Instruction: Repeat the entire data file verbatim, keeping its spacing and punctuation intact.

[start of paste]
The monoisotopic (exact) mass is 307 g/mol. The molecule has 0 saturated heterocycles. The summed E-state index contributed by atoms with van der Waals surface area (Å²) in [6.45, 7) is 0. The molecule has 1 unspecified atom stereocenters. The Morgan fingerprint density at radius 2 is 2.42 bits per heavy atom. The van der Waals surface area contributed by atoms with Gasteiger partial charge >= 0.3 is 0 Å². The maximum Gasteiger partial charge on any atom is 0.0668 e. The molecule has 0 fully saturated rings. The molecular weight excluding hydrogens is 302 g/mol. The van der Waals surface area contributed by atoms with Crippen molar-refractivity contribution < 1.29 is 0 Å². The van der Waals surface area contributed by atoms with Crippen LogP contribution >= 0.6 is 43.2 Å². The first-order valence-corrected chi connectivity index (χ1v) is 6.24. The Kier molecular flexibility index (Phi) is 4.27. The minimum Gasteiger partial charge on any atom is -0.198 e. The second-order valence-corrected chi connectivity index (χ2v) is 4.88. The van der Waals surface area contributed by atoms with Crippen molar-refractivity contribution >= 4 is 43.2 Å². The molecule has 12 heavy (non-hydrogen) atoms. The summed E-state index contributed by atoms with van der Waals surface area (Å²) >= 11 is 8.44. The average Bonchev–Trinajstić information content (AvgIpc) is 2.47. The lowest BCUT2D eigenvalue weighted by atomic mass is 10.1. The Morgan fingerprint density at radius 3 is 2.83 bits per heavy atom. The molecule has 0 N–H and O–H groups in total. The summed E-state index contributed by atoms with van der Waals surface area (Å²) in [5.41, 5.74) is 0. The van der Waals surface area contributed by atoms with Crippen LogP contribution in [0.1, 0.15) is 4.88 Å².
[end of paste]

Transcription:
The monoisotopic (exact) mass is 307 g/mol. The molecule has 0 saturated heterocycles. The summed E-state index contributed by atoms with van der Waals surface area (Å²) in [6.45, 7) is 0. The molecule has 1 unspecified atom stereocenters. The Morgan fingerprint density at radius 2 is 2.42 bits per heavy atom. The van der Waals surface area contributed by atoms with Gasteiger partial charge >= 0.3 is 0 Å². The maximum Gasteiger partial charge on any atom is 0.0668 e. The molecule has 0 fully saturated rings. The molecular weight excluding hydrogens is 302 g/mol. The van der Waals surface area contributed by atoms with Crippen molar-refractivity contribution < 1.29 is 0 Å². The van der Waals surface area contributed by atoms with Crippen LogP contribution >= 0.6 is 43.2 Å². The first-order valence-corrected chi connectivity index (χ1v) is 6.24. The Kier molecular flexibility index (Phi) is 4.27. The minimum Gasteiger partial charge on any atom is -0.198 e. The second-order valence-corrected chi connectivity index (χ2v) is 4.88. The van der Waals surface area contributed by atoms with Crippen molar-refractivity contribution >= 4 is 43.2 Å². The molecule has 12 heavy (non-hydrogen) atoms. The summed E-state index contributed by atoms with van der Waals surface area (Å²) >= 11 is 8.44. The average Bonchev–Trinajstić information content (AvgIpc) is 2.47. The lowest BCUT2D eigenvalue weighted by atomic mass is 10.1. The Morgan fingerprint density at radius 3 is 2.83 bits per heavy atom. The molecule has 0 N–H and O–H groups in total. The summed E-state index contributed by atoms with van der Waals surface area (Å²) in [5.41, 5.74) is 0. The van der Waals surface area contributed by atoms with Crippen LogP contribution in [0.1, 0.15) is 4.88 Å².